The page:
Even this year, with two days in Chicago, we didn’t see everything, but we ran out of spending money about lunch time on Saturday and the crowd was getting to be a bit much.  Take your time. Don’t rush; and don’t spend all your money right away.  Best practice, see everything you want to see, and if an item you saw earlier in the day is still on your mind, then go back and get it.  Better to have to backtrack than buy something early and find an item you want more later, but have spent yourself out of funds.

Here’s some other tips for anyone new to large cons:

  • Deodorant
  • Comfy shoes – the show floors are hard despite the carpet
  • Backpack with water bottle compartment – water fountains are free
  • More deodorant – halfway through the day, you’ll wish you could jump into the bathroom and refresh with a damp paper towel and application of deodorant
  • Print/poster tube – pick it up early at one of the many booths selling Dick Blick products. You’ll be glad you did if you buy any art.
  • Phone charger/backup battery – Your battery will drain fast if you use your phone for anything inside a steel and concrete building with no signal strength
  • Dress light, even if it’s cold outside – no matter the temp outside it will be hot in the hall. A short cold walk beats a long sweaty day on the show floor.

Of course, C2E2 is also an entertainment con, so it has a long list of celebrity guests, and some of them cost a lot just for one signature.  The convention does a great job of giving the celebrities space without taking away floor from the comics, artists, and vendors.

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Many of the celebs you meet will also vary in price for autographs from free on up to $60.  I would avoid the meet and greets, though, honestly.  My wife did a meet and greet with Wil Wheaton this year. $60 for a picture with him that he didn’t even sign.  Want that signed? Another $40… yeah, a little disappointing for a long-time fan.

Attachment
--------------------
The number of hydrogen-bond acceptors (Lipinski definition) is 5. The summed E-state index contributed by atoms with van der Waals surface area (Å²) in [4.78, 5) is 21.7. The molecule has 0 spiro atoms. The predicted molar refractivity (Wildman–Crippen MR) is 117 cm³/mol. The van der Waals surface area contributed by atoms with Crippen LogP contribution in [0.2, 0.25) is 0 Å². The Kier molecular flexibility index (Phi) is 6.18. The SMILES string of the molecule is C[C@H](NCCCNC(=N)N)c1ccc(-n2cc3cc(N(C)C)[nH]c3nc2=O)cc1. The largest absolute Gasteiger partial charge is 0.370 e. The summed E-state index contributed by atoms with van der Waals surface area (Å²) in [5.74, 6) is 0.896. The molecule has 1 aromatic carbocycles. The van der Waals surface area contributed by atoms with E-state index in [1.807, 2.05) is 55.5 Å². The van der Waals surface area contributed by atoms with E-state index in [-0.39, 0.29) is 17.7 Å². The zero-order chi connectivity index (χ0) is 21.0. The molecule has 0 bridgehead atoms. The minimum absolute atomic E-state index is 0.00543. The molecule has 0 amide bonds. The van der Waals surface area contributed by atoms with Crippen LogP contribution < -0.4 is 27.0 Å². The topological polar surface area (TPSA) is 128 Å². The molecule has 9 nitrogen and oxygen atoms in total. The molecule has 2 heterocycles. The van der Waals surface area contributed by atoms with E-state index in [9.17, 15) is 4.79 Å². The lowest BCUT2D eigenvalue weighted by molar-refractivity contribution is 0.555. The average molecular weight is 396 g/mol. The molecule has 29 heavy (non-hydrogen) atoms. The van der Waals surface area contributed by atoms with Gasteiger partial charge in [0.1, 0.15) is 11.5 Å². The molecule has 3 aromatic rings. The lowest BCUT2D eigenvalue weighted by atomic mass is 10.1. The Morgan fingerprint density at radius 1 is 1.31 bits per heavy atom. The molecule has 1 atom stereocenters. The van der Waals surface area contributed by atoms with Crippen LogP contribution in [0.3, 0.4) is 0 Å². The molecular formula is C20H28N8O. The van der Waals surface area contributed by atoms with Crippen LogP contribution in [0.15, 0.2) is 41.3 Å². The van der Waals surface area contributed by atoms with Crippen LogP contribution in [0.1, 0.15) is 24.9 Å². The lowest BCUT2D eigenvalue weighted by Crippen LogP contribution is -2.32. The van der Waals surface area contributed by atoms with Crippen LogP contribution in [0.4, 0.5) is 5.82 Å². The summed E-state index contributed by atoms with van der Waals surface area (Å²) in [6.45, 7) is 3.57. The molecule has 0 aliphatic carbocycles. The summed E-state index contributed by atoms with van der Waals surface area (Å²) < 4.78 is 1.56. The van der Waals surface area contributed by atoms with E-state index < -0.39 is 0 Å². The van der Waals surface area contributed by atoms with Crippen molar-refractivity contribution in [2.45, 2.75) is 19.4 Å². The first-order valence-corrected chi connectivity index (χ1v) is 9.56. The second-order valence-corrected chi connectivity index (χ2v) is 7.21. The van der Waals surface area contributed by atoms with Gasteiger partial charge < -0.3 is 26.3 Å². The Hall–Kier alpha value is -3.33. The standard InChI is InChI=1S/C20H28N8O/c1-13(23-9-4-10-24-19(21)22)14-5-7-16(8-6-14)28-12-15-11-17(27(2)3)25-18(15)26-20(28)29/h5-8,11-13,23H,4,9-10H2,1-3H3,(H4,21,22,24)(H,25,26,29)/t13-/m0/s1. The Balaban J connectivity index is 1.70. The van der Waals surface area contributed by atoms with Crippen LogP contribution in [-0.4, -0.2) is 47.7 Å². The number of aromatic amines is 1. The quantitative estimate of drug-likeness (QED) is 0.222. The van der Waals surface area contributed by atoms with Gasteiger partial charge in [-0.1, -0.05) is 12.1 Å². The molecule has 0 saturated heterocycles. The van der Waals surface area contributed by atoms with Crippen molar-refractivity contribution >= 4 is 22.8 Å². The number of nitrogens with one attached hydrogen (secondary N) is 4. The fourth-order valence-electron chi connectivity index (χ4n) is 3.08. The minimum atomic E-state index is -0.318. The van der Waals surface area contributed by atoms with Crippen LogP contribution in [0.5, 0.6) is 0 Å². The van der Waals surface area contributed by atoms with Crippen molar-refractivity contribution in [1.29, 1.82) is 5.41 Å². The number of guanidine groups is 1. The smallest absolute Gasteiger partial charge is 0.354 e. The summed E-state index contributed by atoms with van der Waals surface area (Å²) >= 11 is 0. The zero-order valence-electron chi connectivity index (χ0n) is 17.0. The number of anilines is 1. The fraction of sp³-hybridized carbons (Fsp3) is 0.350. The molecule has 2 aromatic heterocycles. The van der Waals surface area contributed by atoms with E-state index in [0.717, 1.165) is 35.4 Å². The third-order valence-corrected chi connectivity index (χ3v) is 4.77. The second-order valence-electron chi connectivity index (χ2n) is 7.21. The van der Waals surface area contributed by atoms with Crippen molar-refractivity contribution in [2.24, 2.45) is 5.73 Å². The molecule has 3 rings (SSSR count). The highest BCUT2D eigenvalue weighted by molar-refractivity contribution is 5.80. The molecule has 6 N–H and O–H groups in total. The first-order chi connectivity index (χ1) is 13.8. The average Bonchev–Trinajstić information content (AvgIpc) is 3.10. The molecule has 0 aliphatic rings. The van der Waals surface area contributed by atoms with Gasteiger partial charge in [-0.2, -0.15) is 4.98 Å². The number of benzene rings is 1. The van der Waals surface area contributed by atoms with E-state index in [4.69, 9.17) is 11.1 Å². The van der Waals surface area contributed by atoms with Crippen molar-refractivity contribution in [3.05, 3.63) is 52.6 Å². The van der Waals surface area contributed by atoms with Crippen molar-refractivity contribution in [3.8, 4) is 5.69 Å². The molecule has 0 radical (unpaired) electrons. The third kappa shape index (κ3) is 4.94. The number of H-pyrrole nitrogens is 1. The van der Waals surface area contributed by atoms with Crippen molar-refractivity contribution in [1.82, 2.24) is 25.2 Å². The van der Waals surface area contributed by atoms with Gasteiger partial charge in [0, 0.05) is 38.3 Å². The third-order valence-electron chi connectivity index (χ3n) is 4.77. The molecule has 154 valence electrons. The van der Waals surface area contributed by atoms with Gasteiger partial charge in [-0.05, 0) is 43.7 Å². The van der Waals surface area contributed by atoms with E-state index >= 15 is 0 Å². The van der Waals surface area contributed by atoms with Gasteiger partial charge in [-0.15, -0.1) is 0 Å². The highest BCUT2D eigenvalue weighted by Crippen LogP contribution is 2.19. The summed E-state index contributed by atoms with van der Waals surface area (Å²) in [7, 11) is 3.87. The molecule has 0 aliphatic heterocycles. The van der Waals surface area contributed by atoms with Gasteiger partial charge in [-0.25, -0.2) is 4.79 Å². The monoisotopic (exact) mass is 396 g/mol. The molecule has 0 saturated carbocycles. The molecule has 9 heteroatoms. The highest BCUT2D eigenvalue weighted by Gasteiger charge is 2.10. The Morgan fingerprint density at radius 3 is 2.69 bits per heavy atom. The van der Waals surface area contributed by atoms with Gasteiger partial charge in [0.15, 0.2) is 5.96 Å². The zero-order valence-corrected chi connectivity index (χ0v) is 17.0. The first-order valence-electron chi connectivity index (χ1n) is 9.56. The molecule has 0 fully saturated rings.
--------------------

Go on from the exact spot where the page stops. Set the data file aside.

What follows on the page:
Sure, you get to stand next to them for a second, maybe get a, “Hi, how are ya!” but Michael Cudlitz (Walking Dead, Band of Brothers, Southland) was doing autographs and taking a ton of selfies with fans at his table, and actually talking to people.  We watched from the line to meet Timothy Zahn and it was great to see Mr. Cudlitz treating all of his fans like friends.  He didn’t even sit behind his high table they set up for him.  He came around the side, standing right there with the fans, and it was fantastic.  Granted, Cudlitz had far fewer people in line, but damn if he didn’t show the utmost appreciation for every single one of them.

Other than all that, plan ahead.  Make sure you know what you want to see, and prioritize. You can be in line for a signing longer than anticipated, so don’t schedule anything back to back.  Look for things that aren’t at your local shop, or easily ordered cheaper on Amazon.  Really scope out the deals and find those items that you must have and are hard to find.

Make frequent trips to the car to drop off stuff, but also to get out of the crowd and noise for some fresh air.  The population of a decent-sized city descends on that convention hall and sometimes you just need to get away from it to recharge before diving back in. Above all, have fun.  Any convention you go to is ultimately about that.  Sharing your love for geekdom and having fun.  That’s what makes it all worth it.